The serious complications rate during hip or knee replacement surgery is a bit more than 10% and some of these side effects are blood clots. However, the number of blood clots that are caused by joint replacement surgery are likely under reported, as the only blood clots that get treated are those that become symptomatic and problematic. In addition, some of these are likely caught after the patient leaves the hospital, so they aren’t reported in hospital based data that ends up in research studies. So how under-reported are blood clots in knee or hip replacement surgery? This recently published study may surprise you. These researchers used the latest blood clot detecting technology (multi-detector computed tomography (MDCT)) to scan every patient before and after hip or knee replacement for this common complication. They found asymptomatic blood clots in the legs in 8%of patients before surgery (makes sense, as many of these patients are less active and elderly). However, after hip or knee replacement surgery, blood clots in the legs that produced symptoms were found a whopping 34% of patients! If you add in the blood clots that didn’t produce symptoms the number climbs to a staggering 51%! While some of these blood clots may not need to be treated, the big risk for these patients is pulmonary embolus or PE (a blood clot in the lung that can be fatal). Treating this 1/2 of patients to prevent a PE makes sense, since these are the patients at higher risk of having a blood clot in their leg travel to their lungs. Planning a knee or hip replacement surgery? You may want to discuss with your surgeon that he or she use this technology to check for blood clots after surgery.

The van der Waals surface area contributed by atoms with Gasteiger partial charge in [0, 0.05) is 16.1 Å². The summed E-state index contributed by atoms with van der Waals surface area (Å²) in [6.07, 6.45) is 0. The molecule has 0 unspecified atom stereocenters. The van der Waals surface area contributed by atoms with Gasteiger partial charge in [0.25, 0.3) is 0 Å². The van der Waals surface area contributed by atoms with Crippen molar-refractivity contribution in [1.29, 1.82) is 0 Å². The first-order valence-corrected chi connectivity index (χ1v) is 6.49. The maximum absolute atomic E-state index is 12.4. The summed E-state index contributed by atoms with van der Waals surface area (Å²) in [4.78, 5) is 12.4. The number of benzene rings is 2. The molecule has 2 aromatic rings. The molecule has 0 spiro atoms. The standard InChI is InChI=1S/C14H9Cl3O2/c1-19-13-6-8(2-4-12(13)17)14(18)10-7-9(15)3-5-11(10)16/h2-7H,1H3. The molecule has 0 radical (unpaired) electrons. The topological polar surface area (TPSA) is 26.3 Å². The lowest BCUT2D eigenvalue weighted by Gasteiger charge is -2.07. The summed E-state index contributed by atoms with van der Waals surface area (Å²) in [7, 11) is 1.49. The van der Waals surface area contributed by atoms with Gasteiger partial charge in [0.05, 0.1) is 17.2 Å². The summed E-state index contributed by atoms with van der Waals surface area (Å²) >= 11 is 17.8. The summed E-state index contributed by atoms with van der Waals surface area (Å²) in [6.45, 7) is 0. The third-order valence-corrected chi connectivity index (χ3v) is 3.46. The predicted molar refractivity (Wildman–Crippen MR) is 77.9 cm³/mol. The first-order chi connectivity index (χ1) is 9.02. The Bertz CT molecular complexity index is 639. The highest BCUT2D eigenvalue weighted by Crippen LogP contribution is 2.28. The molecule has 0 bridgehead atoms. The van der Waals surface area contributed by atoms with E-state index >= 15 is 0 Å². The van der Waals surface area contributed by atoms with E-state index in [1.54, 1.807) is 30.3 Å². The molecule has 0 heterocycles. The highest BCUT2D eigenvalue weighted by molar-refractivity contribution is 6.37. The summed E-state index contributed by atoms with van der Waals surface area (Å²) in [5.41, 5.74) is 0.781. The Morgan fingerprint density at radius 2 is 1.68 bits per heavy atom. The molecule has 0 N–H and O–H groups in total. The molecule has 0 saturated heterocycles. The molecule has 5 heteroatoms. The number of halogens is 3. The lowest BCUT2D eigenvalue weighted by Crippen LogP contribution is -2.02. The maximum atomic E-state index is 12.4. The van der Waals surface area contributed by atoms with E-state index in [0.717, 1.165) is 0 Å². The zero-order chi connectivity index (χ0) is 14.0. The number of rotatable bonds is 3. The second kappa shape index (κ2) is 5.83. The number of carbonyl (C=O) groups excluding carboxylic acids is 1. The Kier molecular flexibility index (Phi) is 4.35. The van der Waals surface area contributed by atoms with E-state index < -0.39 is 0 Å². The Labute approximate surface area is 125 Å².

Just how Common are Blood Clots during Total Knee or Hip Replacement Surgery?
Share This Story, Choose Your Platform!
About the Author: Chris Centeno
Chris Centeno, M.D. is a specialist in regenerative medicine and the new field of Interventional Orthopedics.